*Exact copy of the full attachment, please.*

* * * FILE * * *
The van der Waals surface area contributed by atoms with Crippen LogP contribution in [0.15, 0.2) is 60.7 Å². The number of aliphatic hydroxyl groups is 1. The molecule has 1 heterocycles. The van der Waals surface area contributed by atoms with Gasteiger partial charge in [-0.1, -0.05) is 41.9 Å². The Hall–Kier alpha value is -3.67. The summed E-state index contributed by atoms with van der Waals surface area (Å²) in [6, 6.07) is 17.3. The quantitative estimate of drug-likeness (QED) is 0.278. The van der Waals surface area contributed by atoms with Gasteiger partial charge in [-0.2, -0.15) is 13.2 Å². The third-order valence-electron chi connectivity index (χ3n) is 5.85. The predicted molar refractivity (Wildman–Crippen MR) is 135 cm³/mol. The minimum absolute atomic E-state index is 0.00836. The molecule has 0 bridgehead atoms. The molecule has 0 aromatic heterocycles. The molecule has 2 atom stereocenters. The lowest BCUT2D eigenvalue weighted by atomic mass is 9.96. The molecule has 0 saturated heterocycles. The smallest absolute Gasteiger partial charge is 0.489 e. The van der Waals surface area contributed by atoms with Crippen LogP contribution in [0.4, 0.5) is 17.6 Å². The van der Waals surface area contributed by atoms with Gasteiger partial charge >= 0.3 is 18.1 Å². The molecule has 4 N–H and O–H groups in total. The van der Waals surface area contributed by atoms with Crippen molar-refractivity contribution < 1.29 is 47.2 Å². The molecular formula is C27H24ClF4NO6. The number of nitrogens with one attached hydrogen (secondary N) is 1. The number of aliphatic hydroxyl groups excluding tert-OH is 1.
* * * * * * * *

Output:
The van der Waals surface area contributed by atoms with Crippen LogP contribution in [0.15, 0.2) is 60.7 Å². The number of aliphatic hydroxyl groups is 1. The molecule has 1 heterocycles. The van der Waals surface area contributed by atoms with Gasteiger partial charge in [-0.1, -0.05) is 41.9 Å². The Hall–Kier alpha value is -3.67. The summed E-state index contributed by atoms with van der Waals surface area (Å²) in [6, 6.07) is 17.3. The quantitative estimate of drug-likeness (QED) is 0.278. The van der Waals surface area contributed by atoms with Gasteiger partial charge in [-0.2, -0.15) is 13.2 Å². The third-order valence-electron chi connectivity index (χ3n) is 5.85. The predicted molar refractivity (Wildman–Crippen MR) is 135 cm³/mol. The minimum absolute atomic E-state index is 0.00836. The molecule has 0 bridgehead atoms. The molecule has 0 aromatic heterocycles. The molecule has 2 atom stereocenters. The lowest BCUT2D eigenvalue weighted by atomic mass is 9.96. The molecule has 0 saturated heterocycles. The smallest absolute Gasteiger partial charge is 0.489 e. The van der Waals surface area contributed by atoms with Crippen LogP contribution in [0.4, 0.5) is 17.6 Å². The van der Waals surface area contributed by atoms with Gasteiger partial charge >= 0.3 is 18.1 Å². The molecule has 4 N–H and O–H groups in total. The van der Waals surface area contributed by atoms with Crippen molar-refractivity contribution < 1.29 is 47.2 Å². The molecular formula is C27H24ClF4NO6. The number of nitrogens with one attached hydrogen (secondary N) is 1. The number of aliphatic hydroxyl groups excluding tert-OH is 1.